I'm mostly out of the loop when it comes to news about my hometown of Windsor, but there's usually not a lot anyway. However, I was surprised to read that Casino Windsor had announced a $400-million expansion back in February. The expansion doesn't include new gambling space, but does add another 400 hotel rooms, a 5,000-seat auditorium/theatre, and 100,000 feet of convention space.
Revenues at Casino Windsor have been hit hard since 9/11. The idea behind the expansion is to lure more visitors with these new attractions, particularly in competition with the Detroit casinos. 80% of the Casino Windsor visitors come from across the border, mostly within a short drive. For those who have a stake in Casino Windsor, it must be scary to think of Washington's coming requirement for passports at the Canada-US border.
When Ontario opened its first casino, it was financially smart in choosing Windsor. When the original casino opened (in space they acquired by relocating the Art Gallery to the mall), there were line-ups of Americans that stretched for blocks. Such was the scarcity of legal gambling at the time.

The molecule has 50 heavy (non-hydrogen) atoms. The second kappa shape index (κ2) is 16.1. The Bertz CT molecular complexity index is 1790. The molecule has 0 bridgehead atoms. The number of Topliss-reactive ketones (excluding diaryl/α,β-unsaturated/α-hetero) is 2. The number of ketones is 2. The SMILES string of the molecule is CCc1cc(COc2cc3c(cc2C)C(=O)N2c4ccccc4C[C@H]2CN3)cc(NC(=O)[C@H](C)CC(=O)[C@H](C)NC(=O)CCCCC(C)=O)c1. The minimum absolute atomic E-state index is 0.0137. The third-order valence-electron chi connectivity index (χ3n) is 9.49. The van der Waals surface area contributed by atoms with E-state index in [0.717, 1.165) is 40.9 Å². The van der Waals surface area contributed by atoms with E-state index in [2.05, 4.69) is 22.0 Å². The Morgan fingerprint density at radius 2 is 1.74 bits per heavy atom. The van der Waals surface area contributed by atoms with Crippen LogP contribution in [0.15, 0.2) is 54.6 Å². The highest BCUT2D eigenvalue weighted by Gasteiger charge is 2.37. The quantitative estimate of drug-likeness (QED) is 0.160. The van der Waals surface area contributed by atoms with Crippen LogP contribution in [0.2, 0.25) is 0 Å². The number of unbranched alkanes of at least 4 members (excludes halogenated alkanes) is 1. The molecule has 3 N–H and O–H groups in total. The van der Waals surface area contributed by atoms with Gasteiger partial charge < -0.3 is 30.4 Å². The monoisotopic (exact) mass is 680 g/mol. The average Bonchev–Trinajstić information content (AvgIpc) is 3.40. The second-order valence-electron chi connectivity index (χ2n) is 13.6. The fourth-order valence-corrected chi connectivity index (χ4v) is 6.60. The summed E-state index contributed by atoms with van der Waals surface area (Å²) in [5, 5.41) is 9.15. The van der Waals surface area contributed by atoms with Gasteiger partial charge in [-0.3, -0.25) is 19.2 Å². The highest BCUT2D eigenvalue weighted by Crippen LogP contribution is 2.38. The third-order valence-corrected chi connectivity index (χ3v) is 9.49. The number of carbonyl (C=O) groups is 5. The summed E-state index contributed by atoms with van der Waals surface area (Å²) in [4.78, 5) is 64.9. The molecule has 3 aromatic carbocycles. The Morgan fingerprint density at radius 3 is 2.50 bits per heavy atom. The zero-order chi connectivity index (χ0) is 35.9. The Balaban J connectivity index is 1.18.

The promise of economic growth downtown was never met. Instead, downtown Windsor is mainly home to bars catering to 19- and 20-year-old Detroit-area kids (although the Art Gallery has returned in a nice new building). The casino brought jobs, but no spill-over business.
The financial success of Casino Windsor was driven by its scarcity, but that scarcity could not continue. After years of resisting, the evidence of Casino Windsor's drawing power was the tipping point in Detroit. There are now three casinos in Detroit, and plans for expansions. Even Ohio might be next.
It is ironic to consider that Bob Rae and his NDP government are responsible for a chain of events that has led to legalized casino gambling almost everywhere. Perhaps it was inevitable, but their decision in Windsor was the kick start.
Casino Windsor has been a surreal addition to the Windsor landscape, and it has generally been a mix of success and failure. However -- again ironically, given its origins -- its main success has been in the financial ledgers of the government of Ontario.